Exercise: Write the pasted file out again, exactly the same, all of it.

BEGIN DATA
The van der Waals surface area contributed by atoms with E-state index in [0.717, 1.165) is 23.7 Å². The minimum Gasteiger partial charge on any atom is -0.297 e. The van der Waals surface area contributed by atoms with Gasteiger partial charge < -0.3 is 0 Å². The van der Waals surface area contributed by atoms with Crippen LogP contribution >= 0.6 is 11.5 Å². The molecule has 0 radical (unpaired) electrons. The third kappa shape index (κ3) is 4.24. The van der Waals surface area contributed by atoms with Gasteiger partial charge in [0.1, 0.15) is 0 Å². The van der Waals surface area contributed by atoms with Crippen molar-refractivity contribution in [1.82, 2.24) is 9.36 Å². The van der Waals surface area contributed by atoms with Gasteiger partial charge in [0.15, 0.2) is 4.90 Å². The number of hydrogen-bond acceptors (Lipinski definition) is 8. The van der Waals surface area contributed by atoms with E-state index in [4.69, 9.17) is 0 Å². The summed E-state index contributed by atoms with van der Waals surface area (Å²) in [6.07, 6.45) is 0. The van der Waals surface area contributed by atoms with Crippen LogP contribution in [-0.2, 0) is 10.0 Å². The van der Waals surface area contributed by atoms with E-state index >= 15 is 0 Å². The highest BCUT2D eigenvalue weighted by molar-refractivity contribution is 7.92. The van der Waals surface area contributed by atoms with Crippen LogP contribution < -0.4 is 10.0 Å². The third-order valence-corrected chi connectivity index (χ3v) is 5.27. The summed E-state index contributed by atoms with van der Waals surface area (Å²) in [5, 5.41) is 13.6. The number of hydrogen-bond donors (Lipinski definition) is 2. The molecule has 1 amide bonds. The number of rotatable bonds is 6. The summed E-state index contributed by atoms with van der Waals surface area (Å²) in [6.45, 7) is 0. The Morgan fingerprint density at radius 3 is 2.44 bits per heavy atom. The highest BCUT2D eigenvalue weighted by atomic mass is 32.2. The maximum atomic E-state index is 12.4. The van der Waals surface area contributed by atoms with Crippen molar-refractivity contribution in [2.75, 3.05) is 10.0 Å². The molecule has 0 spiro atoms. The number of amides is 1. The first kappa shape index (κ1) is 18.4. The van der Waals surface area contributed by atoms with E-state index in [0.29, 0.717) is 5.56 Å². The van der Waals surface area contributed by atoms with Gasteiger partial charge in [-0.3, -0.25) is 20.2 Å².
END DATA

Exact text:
The van der Waals surface area contributed by atoms with E-state index in [0.717, 1.165) is 23.7 Å². The minimum Gasteiger partial charge on any atom is -0.297 e. The van der Waals surface area contributed by atoms with Gasteiger partial charge < -0.3 is 0 Å². The van der Waals surface area contributed by atoms with Crippen LogP contribution >= 0.6 is 11.5 Å². The molecule has 0 radical (unpaired) electrons. The third kappa shape index (κ3) is 4.24. The van der Waals surface area contributed by atoms with Gasteiger partial charge in [0.1, 0.15) is 0 Å². The van der Waals surface area contributed by atoms with Crippen molar-refractivity contribution in [1.82, 2.24) is 9.36 Å². The van der Waals surface area contributed by atoms with Gasteiger partial charge in [0.15, 0.2) is 4.90 Å². The number of hydrogen-bond acceptors (Lipinski definition) is 8. The van der Waals surface area contributed by atoms with E-state index in [4.69, 9.17) is 0 Å². The summed E-state index contributed by atoms with van der Waals surface area (Å²) in [6.07, 6.45) is 0. The van der Waals surface area contributed by atoms with Crippen LogP contribution in [-0.2, 0) is 10.0 Å². The van der Waals surface area contributed by atoms with E-state index >= 15 is 0 Å². The highest BCUT2D eigenvalue weighted by molar-refractivity contribution is 7.92. The van der Waals surface area contributed by atoms with Crippen LogP contribution < -0.4 is 10.0 Å². The third-order valence-corrected chi connectivity index (χ3v) is 5.27. The summed E-state index contributed by atoms with van der Waals surface area (Å²) in [5, 5.41) is 13.6. The number of hydrogen-bond donors (Lipinski definition) is 2. The molecule has 1 amide bonds. The number of rotatable bonds is 6. The summed E-state index contributed by atoms with van der Waals surface area (Å²) in [6.45, 7) is 0. The Morgan fingerprint density at radius 3 is 2.44 bits per heavy atom. The highest BCUT2D eigenvalue weighted by atomic mass is 32.2. The maximum atomic E-state index is 12.4. The van der Waals surface area contributed by atoms with Crippen molar-refractivity contribution in [2.75, 3.05) is 10.0 Å². The molecule has 0 spiro atoms. The number of amides is 1. The first kappa shape index (κ1) is 18.4. The van der Waals surface area contributed by atoms with E-state index in [0.29, 0.717) is 5.56 Å². The van der Waals surface area contributed by atoms with Gasteiger partial charge in [-0.3, -0.25) is 20.2 Å².